Welcome to the third volume and first issue of 2005 for the ACM Computers in Entertainment online magazine!
In this issue we publish seven interesting papers on entertainment technologies, including animation, games, interactive TV, storytelling, and artificial intelligence. The article on inverse kinematics was voted the best paper and presentation at the Second International Game Design and Technology Workshop, held last September at Liverpools John Moores University.
To begin, the Interviews column features video interviews with three of our distinguished advisory board members: Bill Kinder, Elisabeth Freeman, and Eric Freeman. Bill Kinder, Director of Editorial and Postproduction at the Pixar Animation Studios, talks about the new technology for the Pixar movies "The Incredibles (2004)" and "Cars (2006)", digital cinema, home theater, and animation. Elisabeth and Eric Freeman, authors and computer scientists, discuss digital rights management, movies on demand, disruptive technology, and their new book, Head First Design Patterns (O'Reilly, 2004).
In the Animation section, Michael Meredith and Steve Maddock (University of Sheffield) present a technique that enhances an inverse kinematics solver such that when the results are applied to a computer character, they can generate a level of individualization tailored to both the character and the environment, e.g. a walking motion can become "stiffer" or can be turned into a limping motion. The article is accompanied by four exciting videos that demonstrate the authors techniques. Bill Tomlinson (University of California, Irvine) describes the differences between linear animation and interactive animation in several areas of character design: character intelligence, emotional expressiveness, navigation, transitions among animations, and multi-character interaction.
In the Games section, Jesse Schell (Carnegie Mellon University) explores the common principles that underlie both story- and game-based entertainment. He argues that with the advent of computer games, story and gameplay, two age-old enterprises with very different sets of rules, are showing a similar phenomenon to the "wave-particle" duality in the physical world. Bride Mallon and Brian Webb (Queens University of Belfast) report results from a series of empirical studies exploring narrative dimensions of adventure and role-play in computer-game design. A phenomenological, reader-response methodology was used in their studies to identify narrative considerations appropriate to the game-players experiences.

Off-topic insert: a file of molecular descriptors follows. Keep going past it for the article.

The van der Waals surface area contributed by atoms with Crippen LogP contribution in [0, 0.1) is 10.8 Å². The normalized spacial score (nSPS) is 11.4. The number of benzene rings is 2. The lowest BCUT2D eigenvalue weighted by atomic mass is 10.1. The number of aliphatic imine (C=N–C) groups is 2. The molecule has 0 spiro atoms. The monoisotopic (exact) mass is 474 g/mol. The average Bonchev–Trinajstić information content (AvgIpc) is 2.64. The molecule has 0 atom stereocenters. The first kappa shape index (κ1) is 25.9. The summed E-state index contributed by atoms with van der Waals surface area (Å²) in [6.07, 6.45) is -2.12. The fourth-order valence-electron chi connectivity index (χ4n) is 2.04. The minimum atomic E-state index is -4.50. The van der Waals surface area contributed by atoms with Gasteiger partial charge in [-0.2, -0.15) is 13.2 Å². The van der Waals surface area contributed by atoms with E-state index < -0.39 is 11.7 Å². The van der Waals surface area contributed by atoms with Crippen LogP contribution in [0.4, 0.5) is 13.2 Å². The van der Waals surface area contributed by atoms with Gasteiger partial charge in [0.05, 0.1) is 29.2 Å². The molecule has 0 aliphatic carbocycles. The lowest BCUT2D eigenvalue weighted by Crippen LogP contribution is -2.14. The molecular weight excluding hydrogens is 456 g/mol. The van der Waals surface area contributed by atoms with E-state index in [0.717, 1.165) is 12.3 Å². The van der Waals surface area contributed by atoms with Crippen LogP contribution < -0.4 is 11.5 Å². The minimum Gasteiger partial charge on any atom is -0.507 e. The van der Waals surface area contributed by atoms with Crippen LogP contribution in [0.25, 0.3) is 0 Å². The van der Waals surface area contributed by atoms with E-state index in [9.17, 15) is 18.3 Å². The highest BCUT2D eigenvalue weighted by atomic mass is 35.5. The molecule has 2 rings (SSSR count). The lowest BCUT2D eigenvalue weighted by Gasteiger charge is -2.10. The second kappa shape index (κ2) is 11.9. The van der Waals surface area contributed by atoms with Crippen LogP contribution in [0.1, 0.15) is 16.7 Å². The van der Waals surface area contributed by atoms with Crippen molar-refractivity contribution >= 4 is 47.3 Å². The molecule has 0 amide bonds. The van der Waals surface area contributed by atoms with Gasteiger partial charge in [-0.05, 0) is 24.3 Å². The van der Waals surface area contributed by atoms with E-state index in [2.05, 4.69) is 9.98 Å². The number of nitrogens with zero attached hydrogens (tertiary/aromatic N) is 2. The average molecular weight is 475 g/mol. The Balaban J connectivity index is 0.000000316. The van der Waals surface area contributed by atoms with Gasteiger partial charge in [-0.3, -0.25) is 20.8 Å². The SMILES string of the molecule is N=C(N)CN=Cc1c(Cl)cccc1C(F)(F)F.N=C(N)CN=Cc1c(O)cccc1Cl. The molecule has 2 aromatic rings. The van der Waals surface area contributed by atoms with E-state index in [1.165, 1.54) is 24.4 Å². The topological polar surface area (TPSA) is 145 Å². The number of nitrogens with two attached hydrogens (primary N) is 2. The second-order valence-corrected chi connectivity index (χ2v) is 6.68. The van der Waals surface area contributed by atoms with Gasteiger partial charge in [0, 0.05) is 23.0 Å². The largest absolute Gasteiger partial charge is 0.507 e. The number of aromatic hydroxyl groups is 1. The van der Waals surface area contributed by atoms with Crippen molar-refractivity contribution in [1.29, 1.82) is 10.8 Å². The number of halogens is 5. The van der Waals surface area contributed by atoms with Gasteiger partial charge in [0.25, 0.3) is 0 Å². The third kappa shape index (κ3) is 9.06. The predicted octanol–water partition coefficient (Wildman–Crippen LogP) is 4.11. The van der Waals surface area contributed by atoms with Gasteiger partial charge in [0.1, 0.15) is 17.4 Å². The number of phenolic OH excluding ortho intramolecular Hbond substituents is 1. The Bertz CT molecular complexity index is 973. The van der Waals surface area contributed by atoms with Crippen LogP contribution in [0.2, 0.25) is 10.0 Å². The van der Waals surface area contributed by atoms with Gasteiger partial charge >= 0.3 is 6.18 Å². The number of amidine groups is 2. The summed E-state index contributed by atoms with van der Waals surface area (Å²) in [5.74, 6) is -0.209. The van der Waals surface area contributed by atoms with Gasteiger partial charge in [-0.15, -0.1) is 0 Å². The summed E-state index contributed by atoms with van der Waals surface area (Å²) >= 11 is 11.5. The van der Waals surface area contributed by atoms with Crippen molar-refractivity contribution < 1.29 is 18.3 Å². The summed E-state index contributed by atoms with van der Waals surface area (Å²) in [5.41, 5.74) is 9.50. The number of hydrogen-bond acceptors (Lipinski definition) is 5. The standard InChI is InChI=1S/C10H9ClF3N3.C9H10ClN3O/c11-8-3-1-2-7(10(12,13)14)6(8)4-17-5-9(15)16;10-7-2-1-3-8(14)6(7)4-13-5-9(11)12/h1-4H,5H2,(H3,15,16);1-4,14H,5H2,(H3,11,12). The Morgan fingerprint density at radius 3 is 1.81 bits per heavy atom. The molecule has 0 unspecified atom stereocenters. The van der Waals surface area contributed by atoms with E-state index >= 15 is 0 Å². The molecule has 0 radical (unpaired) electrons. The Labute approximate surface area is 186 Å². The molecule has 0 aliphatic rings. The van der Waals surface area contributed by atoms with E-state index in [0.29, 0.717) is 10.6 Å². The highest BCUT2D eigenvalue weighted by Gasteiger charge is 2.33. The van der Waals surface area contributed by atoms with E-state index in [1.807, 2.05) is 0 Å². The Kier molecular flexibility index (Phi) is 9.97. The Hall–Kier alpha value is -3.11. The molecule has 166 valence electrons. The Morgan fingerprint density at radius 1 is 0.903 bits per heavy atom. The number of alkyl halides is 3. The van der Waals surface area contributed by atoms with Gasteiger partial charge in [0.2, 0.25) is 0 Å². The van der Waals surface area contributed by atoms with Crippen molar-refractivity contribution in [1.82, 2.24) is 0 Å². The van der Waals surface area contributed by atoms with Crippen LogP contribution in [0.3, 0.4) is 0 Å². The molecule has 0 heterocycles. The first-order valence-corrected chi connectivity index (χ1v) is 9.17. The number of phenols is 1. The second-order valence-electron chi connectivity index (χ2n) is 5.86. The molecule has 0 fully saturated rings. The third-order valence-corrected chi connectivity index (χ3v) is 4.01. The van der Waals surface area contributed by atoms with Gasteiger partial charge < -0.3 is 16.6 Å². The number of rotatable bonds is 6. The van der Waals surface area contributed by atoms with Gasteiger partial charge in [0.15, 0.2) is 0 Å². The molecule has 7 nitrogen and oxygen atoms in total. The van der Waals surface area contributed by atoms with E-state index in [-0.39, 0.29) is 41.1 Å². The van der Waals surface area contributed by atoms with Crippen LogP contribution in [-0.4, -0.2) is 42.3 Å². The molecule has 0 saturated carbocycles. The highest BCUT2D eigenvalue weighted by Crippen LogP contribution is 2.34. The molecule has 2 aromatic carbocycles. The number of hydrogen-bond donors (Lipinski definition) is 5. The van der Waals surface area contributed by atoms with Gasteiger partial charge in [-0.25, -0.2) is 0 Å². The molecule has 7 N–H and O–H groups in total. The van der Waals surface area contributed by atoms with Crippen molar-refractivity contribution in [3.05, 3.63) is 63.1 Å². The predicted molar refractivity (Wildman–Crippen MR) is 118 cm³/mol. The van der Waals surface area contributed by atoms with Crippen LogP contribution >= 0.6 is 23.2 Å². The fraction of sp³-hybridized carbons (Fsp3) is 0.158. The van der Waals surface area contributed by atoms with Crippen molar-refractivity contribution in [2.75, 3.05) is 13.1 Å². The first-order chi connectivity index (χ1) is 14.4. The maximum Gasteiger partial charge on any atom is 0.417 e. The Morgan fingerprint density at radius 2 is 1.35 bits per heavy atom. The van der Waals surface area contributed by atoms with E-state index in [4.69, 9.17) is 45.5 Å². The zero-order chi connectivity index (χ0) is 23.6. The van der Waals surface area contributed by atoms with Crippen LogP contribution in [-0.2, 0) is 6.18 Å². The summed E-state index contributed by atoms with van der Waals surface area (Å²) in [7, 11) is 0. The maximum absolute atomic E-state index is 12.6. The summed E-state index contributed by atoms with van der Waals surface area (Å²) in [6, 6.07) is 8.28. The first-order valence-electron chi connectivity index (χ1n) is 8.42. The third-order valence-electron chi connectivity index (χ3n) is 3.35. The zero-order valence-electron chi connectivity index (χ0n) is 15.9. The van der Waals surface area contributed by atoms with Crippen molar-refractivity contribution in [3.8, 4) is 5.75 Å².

In the Interactive Television section, Lydia Loizides (Paphion Inc. & National Academy of Television Arts and Sciences) dispels the mistruths and misconceptions in the media concerning interactive TV. She shows some examples of advancement that iTV has made over the past decade, and ponders how quickly the industry can embrace and deploy interactive applications that will ultimately make watching television a more relevant and satisfying experience for the viewer.
In the Book Reviews column, Georgios N. Yannakakis (University of Southern Denmark) reviews the book AI Game Development: Synthetic Creatures with Learning and Reactive Behaviors by Alex J. Champandard (New Riders, 2004). The book attempts to bridge the current gap between artificial intelligence research in academia and computer game development in industry. The language-independent open-source project FEAR (Flexible Embodied Animat aRchitecture http://fear.sourceforge.net/) is used extensively in the book for demos and examples. Edgar A. Maldonado and Joseph A. Zupko (The Pennsylvania State University) review the book Interactive Storytelling: Techniques for 21st Century Fiction by Andrew S. Glassner (A K Peters, 2004). The book analyzes games and storytelling, and describes the principal problems that developers face in their attempts to merge these two activities into an interactive form of entertainment. It would be interesting to compare and contrast the book and Jesse Schells paper "Understanding Entertainment: Story and Gameplay Are One" published in this issue.
Last but not least, we join the world in expressing our deep sorrows and sympathy for the earthquake and tsunami victims in many parts of Asia and east Africa. We support the United Nations Childrens Fund www.unicefusa.org, the American Red Cross www.redcross.org, and other disaster relief agencies. The meaning of life for human beings is to serve one another for the survival of humanity and the advancement of civilization.
Thank you for your continuing support. Please enjoy this exciting issue of the magazine.
ACM Computers in Entertainment
Los Angeles— January 2005